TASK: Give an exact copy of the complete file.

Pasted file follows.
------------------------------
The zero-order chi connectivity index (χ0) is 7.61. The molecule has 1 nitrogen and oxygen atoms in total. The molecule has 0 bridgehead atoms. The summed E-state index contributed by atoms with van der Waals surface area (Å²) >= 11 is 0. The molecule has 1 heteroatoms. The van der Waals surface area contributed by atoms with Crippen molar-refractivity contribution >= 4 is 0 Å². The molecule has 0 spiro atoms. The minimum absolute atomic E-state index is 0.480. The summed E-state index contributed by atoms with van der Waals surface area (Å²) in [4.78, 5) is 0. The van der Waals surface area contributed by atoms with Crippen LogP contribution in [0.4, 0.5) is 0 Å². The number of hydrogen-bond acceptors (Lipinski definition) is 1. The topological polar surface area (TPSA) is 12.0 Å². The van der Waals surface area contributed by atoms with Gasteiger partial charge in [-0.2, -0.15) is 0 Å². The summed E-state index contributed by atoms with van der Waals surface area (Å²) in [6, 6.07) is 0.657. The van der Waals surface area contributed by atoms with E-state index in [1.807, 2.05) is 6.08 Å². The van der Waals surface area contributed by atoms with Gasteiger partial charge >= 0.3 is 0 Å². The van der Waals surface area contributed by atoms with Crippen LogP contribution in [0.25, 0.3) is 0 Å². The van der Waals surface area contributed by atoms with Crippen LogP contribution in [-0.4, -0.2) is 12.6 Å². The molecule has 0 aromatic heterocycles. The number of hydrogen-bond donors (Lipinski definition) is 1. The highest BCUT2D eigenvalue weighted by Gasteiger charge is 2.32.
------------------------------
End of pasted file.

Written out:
The zero-order chi connectivity index (χ0) is 7.61. The molecule has 1 nitrogen and oxygen atoms in total. The molecule has 0 bridgehead atoms. The summed E-state index contributed by atoms with van der Waals surface area (Å²) >= 11 is 0. The molecule has 1 heteroatoms. The van der Waals surface area contributed by atoms with Crippen molar-refractivity contribution >= 4 is 0 Å². The molecule has 0 spiro atoms. The minimum absolute atomic E-state index is 0.480. The summed E-state index contributed by atoms with van der Waals surface area (Å²) in [4.78, 5) is 0. The van der Waals surface area contributed by atoms with Crippen LogP contribution in [0.4, 0.5) is 0 Å². The number of hydrogen-bond acceptors (Lipinski definition) is 1. The topological polar surface area (TPSA) is 12.0 Å². The van der Waals surface area contributed by atoms with Gasteiger partial charge in [-0.2, -0.15) is 0 Å². The summed E-state index contributed by atoms with van der Waals surface area (Å²) in [6, 6.07) is 0.657. The van der Waals surface area contributed by atoms with E-state index in [1.807, 2.05) is 6.08 Å². The van der Waals surface area contributed by atoms with Gasteiger partial charge >= 0.3 is 0 Å². The van der Waals surface area contributed by atoms with Crippen LogP contribution in [0.25, 0.3) is 0 Å². The van der Waals surface area contributed by atoms with Crippen LogP contribution in [-0.4, -0.2) is 12.6 Å². The molecule has 0 aromatic heterocycles. The number of hydrogen-bond donors (Lipinski definition) is 1. The highest BCUT2D eigenvalue weighted by Gasteiger charge is 2.32.